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“We are desperate for any sign of hope,” Greta Thunberg tells UN climate negotiators

Youth activists are growing frustrated with world leaders at the COP25 climate conference in Madrid.

A young climate activists speaks about climate change in Madrid for COP25 on December 9th, 2019.
Ugandan climate activist Hilda Flavia Nakabuye speaking Monday at the United Nations climate meeting in Madrid, Spain.
Juan Carlos Lucas/NurPhoto/Getty Images
Umair Irfan is a correspondent at Vox writing about climate change, Covid-19, and energy policy. Irfan is also a regular contributor to the radio program Science Friday. Prior to Vox, he was a reporter for ClimateWire at E&E News.

MADRID — Climate activists grew impatient Wednesday with the slow grind of negotiations at the UN climate conference, where countries are trying to cement the rules for hitting their targets under the Paris climate agreement.

“You’ve been negotiating for the last 25 years, even before I was born,” said Hilda Flavia Nakabuye, a 22-year-old activist from Uganda, during a high-level plenary session with negotiators. “I’d rather fail my exams than fail my generation,” she added, in defense of her choice to skip school on Friday to join fellow students in weekly climate strikes.

This year’s meeting is the twenty-fifth session of the Conference of Parties, hence its name the COP25, and it comes after a global surge in youth-led climate activism, including the largest environmental protest in history in September. It also follows a fresh batch of scientific reports highlighting the devastating impacts climate change is already having on land and oceans as countries drift further away from the goals of limiting warming under the Paris agreement.

“Finding holistic solutions is what the COP should be all about, but instead it seems to have turned into some kind of opportunity for countries to negotiate loopholes and to avoid raising their ambition,” Swedish youth climate activist Greta Thunberg told conference members.

Thunberg, who helped inspire a global school strike movement with her solitary protests outside the Swedish parliament beginning in August 2018, was also palpably frustrated that her campaigns haven’t led to meaningful commitments to curb greenhouse gas emissions.

“We are desperate for any sign of hope,” Thunberg said. “I’ve given many speeches and learned that when you talk in public you should start with something personal or emotional to get everyone’s attention, say things like ‘our house is on fire,’ ‘I want you to panic,’ and ‘how dare you.’ But today I will not do that, because then those phrases are all that people focus on. They don’t remember the facts, the very reason why I say those things in the first place.”

On Wednesday, Thunberg was named Time Magazine’s person of the year.

Across Madrid, posters, street signs, and train stations proclaimed that the world is facing a “climate emergency” and that “It’s time to act.” But climate campaigners aren’t buying the rhetoric.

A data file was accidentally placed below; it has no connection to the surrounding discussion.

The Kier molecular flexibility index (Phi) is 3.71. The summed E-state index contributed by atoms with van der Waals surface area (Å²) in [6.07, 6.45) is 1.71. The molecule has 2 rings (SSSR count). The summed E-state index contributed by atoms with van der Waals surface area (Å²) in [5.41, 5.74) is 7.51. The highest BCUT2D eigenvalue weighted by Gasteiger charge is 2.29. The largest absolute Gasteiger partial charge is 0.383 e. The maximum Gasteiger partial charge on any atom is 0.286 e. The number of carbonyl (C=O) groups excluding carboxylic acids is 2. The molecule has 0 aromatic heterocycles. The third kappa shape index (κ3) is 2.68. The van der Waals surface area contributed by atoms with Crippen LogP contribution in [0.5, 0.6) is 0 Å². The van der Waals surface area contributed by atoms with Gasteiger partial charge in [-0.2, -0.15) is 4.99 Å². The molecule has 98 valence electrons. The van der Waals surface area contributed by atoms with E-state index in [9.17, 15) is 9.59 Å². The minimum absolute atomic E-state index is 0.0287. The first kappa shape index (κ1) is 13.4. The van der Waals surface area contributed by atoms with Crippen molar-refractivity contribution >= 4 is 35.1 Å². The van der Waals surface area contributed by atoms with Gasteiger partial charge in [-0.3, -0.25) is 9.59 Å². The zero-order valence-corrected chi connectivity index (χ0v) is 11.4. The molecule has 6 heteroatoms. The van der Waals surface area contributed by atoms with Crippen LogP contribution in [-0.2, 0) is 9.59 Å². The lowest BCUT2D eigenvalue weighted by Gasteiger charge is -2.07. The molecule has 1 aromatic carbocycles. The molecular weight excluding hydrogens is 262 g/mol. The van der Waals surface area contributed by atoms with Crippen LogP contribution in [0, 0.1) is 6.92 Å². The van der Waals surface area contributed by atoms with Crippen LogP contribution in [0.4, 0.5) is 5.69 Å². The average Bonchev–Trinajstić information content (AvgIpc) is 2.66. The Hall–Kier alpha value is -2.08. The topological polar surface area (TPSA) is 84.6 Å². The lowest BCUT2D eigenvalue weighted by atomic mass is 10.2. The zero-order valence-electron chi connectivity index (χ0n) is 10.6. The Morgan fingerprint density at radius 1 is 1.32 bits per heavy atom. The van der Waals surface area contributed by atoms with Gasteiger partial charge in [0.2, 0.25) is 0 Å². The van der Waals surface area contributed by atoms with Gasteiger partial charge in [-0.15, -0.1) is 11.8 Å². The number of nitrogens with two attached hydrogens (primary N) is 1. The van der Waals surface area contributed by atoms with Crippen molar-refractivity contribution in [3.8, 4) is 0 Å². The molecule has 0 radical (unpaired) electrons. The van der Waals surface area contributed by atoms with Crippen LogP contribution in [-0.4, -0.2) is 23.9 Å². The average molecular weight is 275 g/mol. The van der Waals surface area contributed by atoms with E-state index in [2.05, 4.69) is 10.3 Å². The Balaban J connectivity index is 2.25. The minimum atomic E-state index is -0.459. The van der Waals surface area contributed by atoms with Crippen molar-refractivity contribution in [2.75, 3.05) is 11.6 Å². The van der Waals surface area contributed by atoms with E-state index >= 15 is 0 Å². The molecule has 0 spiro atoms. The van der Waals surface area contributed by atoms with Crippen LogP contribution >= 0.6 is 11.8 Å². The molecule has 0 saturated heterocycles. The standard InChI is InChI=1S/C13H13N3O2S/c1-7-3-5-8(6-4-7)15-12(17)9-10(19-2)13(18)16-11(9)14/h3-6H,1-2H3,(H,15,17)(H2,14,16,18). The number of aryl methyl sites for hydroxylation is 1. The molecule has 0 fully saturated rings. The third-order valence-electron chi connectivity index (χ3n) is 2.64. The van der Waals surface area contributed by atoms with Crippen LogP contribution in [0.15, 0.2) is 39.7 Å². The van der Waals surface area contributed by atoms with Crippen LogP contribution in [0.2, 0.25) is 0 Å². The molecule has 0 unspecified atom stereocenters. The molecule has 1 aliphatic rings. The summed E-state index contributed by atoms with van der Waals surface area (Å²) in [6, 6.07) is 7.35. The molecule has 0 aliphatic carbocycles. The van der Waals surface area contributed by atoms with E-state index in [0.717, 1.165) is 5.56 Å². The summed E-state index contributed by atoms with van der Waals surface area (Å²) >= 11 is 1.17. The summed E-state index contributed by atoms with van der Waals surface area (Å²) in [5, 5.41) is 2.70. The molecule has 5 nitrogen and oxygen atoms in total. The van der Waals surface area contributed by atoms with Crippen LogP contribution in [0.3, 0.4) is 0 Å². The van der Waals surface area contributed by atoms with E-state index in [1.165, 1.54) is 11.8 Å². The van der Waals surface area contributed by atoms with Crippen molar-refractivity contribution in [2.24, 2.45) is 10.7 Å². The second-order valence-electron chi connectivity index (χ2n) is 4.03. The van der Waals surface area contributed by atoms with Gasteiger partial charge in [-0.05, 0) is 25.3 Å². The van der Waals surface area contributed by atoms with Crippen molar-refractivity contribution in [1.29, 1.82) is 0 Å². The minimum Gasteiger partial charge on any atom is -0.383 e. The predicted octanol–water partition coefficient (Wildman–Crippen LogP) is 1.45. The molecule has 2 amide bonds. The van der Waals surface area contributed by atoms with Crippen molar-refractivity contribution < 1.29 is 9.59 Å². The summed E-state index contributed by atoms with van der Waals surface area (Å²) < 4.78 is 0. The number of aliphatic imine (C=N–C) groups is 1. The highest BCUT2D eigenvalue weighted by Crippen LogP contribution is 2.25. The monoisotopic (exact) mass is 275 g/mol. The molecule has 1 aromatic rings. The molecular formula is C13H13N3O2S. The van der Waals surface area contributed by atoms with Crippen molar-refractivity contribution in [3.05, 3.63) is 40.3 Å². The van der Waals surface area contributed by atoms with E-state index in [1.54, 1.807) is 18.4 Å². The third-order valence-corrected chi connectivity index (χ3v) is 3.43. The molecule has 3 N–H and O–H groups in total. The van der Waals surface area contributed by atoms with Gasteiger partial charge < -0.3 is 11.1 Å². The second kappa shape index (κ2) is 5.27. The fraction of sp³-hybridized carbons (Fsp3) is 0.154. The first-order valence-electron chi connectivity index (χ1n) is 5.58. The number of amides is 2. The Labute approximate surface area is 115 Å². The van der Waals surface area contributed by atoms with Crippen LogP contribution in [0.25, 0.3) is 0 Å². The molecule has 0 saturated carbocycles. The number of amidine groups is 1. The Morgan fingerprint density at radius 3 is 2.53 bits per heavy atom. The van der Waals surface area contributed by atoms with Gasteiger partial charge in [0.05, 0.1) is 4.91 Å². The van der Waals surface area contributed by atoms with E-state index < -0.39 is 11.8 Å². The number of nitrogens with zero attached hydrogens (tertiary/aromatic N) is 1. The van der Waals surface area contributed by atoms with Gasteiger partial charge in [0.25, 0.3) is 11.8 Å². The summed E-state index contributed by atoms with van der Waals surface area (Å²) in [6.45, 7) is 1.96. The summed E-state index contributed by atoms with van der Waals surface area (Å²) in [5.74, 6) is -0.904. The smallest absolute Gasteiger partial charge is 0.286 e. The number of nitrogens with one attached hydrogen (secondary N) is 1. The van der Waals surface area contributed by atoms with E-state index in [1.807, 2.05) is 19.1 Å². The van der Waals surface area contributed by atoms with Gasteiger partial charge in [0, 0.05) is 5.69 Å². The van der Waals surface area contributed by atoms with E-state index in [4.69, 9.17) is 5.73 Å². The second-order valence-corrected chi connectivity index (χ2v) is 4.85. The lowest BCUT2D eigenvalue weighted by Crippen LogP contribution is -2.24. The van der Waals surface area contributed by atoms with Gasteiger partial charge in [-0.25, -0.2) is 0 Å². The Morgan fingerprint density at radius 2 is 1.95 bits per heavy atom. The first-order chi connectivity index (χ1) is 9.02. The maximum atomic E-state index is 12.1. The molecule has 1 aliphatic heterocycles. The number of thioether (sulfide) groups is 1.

“So I’ve been taking part in these COPs for 25 years, and I’ve never seen the divide between what’s happening on the inside of these walls and what’s happening on the outside so large,” said Jennifer Morgan, executive director of Greenpeace.

Outside the COP25 venue, activists from Extinction Rebellion blocked roads and camped out overnight on Monday demanding stronger action on climate change and protections for Indigenous peoples facing violence amid the destruction of the Amazon rainforest. On Wednesday, youth activists occupied the stage during one of the COP25 events.

Behind closed doors, negotiators are trying to finalize the rules for the Paris agreement, but remain stalled on several key issues. These include how to properly account for emissions credits to avoid double counting, and how much wealthier countries should pay to compensate the poorer countries already suffering the impacts of extreme weather and rising seas stemming from climate change.

Negotiations over these points are sucking up a lot of oxygen at the COP, yet activists are skeptical that they will lead to anything meaningful.

There were some signs of progress toward reducing emissions, however. Former New York Mayor and presidential contender Michael Bloomberg highlighted on Tuesday that many US cities, states, and businesses remain committed to the Paris climate agreement and are on track to meet its goals, even though the US government is officially going to withdraw from the accord next year.

Environmental groups expect that several other countries will announce more aggressive commitments to curb greenhouse gas emissions on Wednesday. The European Commission also announced on Wednesday the details of a European Green Deal that would put the continent on track for zeroing out its contributions to climate change by 2050.

“The magnitude of the climate crisis is jeopardizing our future and life on the planet as we know it,” said United Nations Secretary General António Guterres on Wednesday. “Millions of people around the world – especially young people – recognize that we need to act now to successfully limit the worst impacts of climate disruption. That’s why they are calling on leaders from all sectors to do exponentially more to address the climate emergency.”

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